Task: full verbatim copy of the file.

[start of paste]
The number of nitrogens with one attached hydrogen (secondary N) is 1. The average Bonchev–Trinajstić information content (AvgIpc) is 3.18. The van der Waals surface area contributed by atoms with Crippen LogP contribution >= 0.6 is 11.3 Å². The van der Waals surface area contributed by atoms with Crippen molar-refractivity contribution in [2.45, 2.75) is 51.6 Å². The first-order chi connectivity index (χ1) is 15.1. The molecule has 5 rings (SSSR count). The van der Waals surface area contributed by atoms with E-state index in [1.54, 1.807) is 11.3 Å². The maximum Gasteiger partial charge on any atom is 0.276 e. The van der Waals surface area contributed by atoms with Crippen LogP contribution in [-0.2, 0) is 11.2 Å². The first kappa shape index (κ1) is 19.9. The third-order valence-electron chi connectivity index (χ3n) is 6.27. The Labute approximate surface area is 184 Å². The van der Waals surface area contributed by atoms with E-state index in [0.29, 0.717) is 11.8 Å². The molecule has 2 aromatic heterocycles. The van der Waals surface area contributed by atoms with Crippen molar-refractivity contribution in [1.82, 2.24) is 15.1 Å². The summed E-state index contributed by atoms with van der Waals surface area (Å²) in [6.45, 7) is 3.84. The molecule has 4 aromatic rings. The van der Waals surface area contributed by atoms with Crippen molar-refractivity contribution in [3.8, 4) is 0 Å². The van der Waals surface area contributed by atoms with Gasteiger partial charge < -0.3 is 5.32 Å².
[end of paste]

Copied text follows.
The number of nitrogens with one attached hydrogen (secondary N) is 1. The average Bonchev–Trinajstić information content (AvgIpc) is 3.18. The van der Waals surface area contributed by atoms with Crippen LogP contribution >= 0.6 is 11.3 Å². The van der Waals surface area contributed by atoms with Crippen molar-refractivity contribution in [2.45, 2.75) is 51.6 Å². The first-order chi connectivity index (χ1) is 15.1. The molecule has 5 rings (SSSR count). The van der Waals surface area contributed by atoms with E-state index in [1.54, 1.807) is 11.3 Å². The maximum Gasteiger partial charge on any atom is 0.276 e. The van der Waals surface area contributed by atoms with Crippen LogP contribution in [-0.2, 0) is 11.2 Å². The first kappa shape index (κ1) is 19.9. The third-order valence-electron chi connectivity index (χ3n) is 6.27. The Labute approximate surface area is 184 Å². The van der Waals surface area contributed by atoms with E-state index in [0.29, 0.717) is 11.8 Å². The molecule has 2 aromatic heterocycles. The van der Waals surface area contributed by atoms with Crippen molar-refractivity contribution in [1.82, 2.24) is 15.1 Å². The summed E-state index contributed by atoms with van der Waals surface area (Å²) in [6.45, 7) is 3.84. The molecule has 4 aromatic rings. The van der Waals surface area contributed by atoms with Crippen molar-refractivity contribution in [3.8, 4) is 0 Å². The van der Waals surface area contributed by atoms with Gasteiger partial charge < -0.3 is 5.32 Å².